Hop suppliers have to adapt fast to brewer demand says HPA
Pressures on the industry due to the growing demand for different varieties of hops mean suppliers have to adapt fast, said Owen Johnston, sales and marketing manager at Hop Products Australia.
Speaking at HPA’s Global Hop Industry Update for Australian Brewers presentation yesterday at BrewCon 2019, he said that the consumer demand for a greater diversity of beer styles and trends was having a ripple effect through the supply chain.
As you might expect, the growth in craft beer has meant that the demand for different hops to create more and different beers, but this puts unique stresses on the hop farming and supply industry.
“The hopping rate is increasing due to these new trending beer styles and it’s having a significant impact on the hop farm and why we can expand” Johnston said.
To help keep up with this demand, HPA are moving forward with their $35 million Buffalo River Valley expansion (pictured below) and HPA are anticipating an 50 per cent increase in total production, and launching their as-yet unnamed HPA-016 hop variety next year.
“Craft is here to stay and consumer preferences are in our favour.
“The thing that craft has done to the supply chain is put immense pressure on it due to the rate of which their offerings to the consumer are innovated, changed, or deleted,” Johnston told Brews News.
“Breweries pivot their portfolios fast nowadays – the days of multi-generation, long-run lagers is diminishing.
“What that does to us is to make traditional instruments like longer-run contracts and surety on the farm and steady pricing under pressure. So breweries need to balance their attitude to procurement around ingredients that have scarcity.”
Breweries in Australia have largely been insulated from hop shortages, but it’s a close call currently with in-demand hops like Galaxy.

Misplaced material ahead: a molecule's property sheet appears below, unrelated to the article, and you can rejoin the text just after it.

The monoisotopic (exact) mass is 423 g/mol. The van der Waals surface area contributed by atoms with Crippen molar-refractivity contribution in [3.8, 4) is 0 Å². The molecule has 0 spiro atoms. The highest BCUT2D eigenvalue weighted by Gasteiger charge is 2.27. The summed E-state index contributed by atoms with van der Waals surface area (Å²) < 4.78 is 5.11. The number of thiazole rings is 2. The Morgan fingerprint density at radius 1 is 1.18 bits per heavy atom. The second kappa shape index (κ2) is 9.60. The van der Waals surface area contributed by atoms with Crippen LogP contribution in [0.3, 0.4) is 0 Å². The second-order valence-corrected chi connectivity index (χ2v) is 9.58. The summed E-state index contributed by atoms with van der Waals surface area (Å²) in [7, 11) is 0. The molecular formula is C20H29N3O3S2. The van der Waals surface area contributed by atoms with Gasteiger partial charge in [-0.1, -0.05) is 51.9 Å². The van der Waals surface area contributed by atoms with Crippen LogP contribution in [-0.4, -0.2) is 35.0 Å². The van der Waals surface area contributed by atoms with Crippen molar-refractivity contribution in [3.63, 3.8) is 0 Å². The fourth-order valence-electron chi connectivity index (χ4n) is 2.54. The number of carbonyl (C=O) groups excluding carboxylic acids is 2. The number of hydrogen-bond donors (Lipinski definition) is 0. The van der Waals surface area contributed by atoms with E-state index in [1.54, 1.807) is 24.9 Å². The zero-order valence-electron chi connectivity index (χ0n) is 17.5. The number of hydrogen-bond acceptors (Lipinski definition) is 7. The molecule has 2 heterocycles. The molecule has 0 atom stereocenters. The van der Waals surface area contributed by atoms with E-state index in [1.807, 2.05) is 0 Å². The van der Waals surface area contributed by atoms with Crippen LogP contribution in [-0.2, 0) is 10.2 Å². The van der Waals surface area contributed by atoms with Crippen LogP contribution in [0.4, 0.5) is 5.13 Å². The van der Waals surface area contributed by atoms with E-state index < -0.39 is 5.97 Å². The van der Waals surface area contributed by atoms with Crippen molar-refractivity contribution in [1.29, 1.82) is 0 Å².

“The take home here is that it’s more challenging than ever to balance this long run risk management in raw material supply without giving up your ability to pivot your portfolio.”
One of the things Australian brewers are looking into to perhaps a greater degree than before is the locality of their ingredients.
“Valuing the region that ingredients come from isn’t new. The question here is how are these trends influencing what we do on the farms.
“We’re aware of these things, but we are guided by overall demand and the restrictions and restraints on our varieties and where they will grow.”
HPA countered perceptions that it preferences the USA more than supply to Australian brewers.
Johnston said that HPA has been able to increase its placement of Australian hops in Australian breweries in the last four to five years “dramatically” – with 68 per cent of the company’s expanded capacity going to Australian brewers.
“If you look at the past several years, exports to the States have been flat, whereas the Aussie placement has just gone through the roof.
“We set ourselves two challenges, to make ourselves more accessible and make our hops more available.
“What we did was take away barriers and make ourselves more visible to the industry and the adoption and support we’ve enjoyed from Aussie brewers has been astounding.”
The Aussie craft beer market has been changing rapidly, and this means that hop consumption and the breadth of hop offerings required by Australian brewers has increased.
Alphas are declining, he told the room at the IBA’s BrewCon, with aromas taking their place.
The acreage of traditional aroma varieties like Cascade, Centennial and Willamette is in decline, he explained, offset by the growth of Citra, Mosaic El Dorado Pahto and Sabro, amongst others.
Johnston explained that brewers should take into account the demands of their consumer and their own brand values.
“It’s how you perceive customer expectations. If you think they value consistency in your brew you should produce the same beer you produced yesterday, but if your brand is built around diversity you’re at liberty to choose.”
He said brewers should be looking at hop supply for 2021 now.